Thursday 11 August 2011

Protesters, rioters, and nimbys.

While it's nice to see the BBC and The Guardian outraged by violent criminality for once, a word.

For many years, The Guardian and their pet broadcasters at the Beeb have been unable to report on rioting and thuggery without tripping over their own nuance. As long as the danger was elsewhere — Manchester, Belfast, Liverpool, Tel Aviv, Tony Martin's front room — it was an inevitable part of BBC reporting that we have to understand the thugs' grievances, their sense of frustration, why they feel "forced" to act in this way by [insert this week's pet cause here]... the hallowed root causes. Some observers might even have mistaken this stance for some sort of principle.

We now see that it is not.

Put looting and barbarism somewhere where the journalists of the BBC and The Guardian like to have lunch, put riots in the streets where they live, let the thugs damage that wonderful little Italian bistro that does those simply darling pistacchio biscotti, and suddenly root causes are about as popular as the Tories. They can't blame the bastards quickly enough.

Does anyone think we'd be seeing even remotely similar reporting if the riots were in Northern Ireland? Or would that just be Ian Paisley and Margaret Thatcher's fault?

Sunday 7 August 2011


I would like to thank everyone who is emailing me in response to my now-famousish letter to Mark Steyn. I'm going to answer some of your points here.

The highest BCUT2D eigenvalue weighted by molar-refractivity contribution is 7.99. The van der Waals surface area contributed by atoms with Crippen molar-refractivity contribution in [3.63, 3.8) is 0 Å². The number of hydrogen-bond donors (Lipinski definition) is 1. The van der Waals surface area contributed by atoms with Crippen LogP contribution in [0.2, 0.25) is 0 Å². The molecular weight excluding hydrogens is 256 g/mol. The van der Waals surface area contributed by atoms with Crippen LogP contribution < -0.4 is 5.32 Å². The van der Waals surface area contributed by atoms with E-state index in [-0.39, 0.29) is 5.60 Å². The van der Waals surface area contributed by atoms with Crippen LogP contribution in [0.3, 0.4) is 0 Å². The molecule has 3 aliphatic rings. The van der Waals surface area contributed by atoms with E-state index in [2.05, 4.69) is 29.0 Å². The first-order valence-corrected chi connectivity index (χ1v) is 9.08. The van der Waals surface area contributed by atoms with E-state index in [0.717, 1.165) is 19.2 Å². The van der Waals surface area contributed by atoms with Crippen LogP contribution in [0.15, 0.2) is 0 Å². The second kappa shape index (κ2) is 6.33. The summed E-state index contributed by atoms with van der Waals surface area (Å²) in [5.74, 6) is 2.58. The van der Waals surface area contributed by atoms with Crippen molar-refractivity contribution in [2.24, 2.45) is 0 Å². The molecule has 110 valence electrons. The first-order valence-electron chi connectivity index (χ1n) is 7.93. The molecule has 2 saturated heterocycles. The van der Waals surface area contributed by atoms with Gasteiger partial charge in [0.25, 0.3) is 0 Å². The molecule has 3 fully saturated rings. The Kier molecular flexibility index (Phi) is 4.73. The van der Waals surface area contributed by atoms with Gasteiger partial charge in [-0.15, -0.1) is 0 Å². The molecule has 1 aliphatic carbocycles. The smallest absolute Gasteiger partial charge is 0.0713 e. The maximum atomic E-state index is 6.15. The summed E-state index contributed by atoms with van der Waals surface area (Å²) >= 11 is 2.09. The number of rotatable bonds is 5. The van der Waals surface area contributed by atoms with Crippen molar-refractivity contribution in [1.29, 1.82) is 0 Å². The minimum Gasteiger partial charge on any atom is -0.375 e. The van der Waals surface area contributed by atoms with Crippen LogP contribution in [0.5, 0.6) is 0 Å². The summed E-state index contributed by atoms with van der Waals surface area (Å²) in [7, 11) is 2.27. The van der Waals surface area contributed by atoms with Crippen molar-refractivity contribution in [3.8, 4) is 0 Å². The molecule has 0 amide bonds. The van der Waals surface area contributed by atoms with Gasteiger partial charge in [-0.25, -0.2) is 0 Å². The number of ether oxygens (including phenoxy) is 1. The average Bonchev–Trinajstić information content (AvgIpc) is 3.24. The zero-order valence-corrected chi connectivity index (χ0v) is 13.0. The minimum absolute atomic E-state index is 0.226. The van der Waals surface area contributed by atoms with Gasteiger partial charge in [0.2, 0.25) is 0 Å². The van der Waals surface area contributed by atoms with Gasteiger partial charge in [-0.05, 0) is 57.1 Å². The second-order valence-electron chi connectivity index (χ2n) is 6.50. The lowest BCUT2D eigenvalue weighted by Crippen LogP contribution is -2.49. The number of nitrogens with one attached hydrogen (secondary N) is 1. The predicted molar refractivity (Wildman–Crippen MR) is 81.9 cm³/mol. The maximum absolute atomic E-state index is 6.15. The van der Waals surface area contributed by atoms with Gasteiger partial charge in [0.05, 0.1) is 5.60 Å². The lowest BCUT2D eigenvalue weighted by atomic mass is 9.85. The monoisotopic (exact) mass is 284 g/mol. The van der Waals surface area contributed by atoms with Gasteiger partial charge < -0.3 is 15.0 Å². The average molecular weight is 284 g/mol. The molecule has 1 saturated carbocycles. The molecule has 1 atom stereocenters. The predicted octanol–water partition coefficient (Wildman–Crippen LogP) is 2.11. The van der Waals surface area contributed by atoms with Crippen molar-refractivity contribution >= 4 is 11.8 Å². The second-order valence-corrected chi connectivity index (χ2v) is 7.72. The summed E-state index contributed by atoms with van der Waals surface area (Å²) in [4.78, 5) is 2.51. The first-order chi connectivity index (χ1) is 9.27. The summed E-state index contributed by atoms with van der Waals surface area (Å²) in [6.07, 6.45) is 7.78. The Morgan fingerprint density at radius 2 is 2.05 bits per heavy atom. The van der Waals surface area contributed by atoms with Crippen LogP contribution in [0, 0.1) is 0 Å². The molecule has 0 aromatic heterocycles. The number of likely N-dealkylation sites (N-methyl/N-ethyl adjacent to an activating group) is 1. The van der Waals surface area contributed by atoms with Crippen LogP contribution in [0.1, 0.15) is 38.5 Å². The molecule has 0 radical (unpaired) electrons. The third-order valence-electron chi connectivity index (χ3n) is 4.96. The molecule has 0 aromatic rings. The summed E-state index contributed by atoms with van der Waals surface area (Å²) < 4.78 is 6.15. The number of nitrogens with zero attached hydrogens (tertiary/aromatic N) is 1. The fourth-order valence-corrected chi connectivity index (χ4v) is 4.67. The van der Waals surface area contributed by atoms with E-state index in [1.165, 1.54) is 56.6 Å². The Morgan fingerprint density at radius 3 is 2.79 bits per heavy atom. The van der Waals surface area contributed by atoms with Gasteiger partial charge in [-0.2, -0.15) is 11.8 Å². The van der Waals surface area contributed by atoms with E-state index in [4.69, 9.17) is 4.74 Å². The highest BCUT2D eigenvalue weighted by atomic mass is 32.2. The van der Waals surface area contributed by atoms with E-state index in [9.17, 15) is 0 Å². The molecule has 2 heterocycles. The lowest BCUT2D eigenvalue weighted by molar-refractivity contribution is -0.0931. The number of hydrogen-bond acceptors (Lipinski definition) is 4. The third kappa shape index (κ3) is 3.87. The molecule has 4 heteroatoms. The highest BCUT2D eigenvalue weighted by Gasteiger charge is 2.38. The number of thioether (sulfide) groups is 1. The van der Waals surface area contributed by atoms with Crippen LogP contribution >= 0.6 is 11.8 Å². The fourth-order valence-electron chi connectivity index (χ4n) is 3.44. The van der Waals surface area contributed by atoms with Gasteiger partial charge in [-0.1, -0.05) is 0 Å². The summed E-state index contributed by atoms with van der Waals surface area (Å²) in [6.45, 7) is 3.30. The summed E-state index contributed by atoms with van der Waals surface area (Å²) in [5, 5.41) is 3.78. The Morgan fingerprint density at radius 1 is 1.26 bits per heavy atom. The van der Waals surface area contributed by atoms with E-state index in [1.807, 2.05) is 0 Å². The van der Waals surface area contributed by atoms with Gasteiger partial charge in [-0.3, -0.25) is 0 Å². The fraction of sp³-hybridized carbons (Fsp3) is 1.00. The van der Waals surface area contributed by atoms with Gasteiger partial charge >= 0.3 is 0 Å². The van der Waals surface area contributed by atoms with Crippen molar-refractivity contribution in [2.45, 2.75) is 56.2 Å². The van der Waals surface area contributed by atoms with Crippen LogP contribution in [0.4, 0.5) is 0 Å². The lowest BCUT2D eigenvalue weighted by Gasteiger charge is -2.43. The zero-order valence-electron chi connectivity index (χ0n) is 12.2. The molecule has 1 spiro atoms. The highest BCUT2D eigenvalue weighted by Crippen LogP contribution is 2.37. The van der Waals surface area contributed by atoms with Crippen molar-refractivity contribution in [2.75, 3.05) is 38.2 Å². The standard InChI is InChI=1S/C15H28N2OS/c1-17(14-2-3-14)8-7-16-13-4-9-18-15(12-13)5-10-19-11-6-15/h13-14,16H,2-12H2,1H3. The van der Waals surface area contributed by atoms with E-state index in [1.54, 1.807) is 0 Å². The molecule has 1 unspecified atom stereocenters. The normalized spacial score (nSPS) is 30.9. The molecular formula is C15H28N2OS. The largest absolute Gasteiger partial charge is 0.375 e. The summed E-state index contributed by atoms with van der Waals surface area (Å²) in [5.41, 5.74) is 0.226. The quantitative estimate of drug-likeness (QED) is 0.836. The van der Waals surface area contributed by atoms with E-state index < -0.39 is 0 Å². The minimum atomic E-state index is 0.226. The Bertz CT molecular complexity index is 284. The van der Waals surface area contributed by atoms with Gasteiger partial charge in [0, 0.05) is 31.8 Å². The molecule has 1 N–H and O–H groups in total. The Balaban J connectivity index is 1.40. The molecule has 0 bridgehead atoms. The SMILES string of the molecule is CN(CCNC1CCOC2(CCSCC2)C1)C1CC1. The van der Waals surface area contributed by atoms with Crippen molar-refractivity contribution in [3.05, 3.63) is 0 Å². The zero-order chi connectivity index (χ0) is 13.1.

So far only one correspondent, Gerry from Western Australia, has managed not to miss at least some of my point, brilliantly summarising my problem thus:

utility is just not good enough.

Thanks for that, Gerry: that's what I really should have titled the post.

I would like to advise Rich, who summarised my question to Steyn as "Is belief in a revealed religion a necessary basis to a moral society?" that no, that's really not what I said. First of all, I didn't ask Steyn any question at all, beyond the implicit "Would you be so kind as to write a considered reply to this even though you're probably rather busy promoting your new book?" Secondly, I'm talking about society's resilience and lengevity, not its morality. And finally, I didn't ask, I stated that religious societies tend to be stronger and more resilient than secular ones, and I further pointed out that this is not because religion is a necessary basis for a strong society; it is because atheists are too bloody stupid to keep the baby when they chuck out the bathwater. Or vice versa, probably.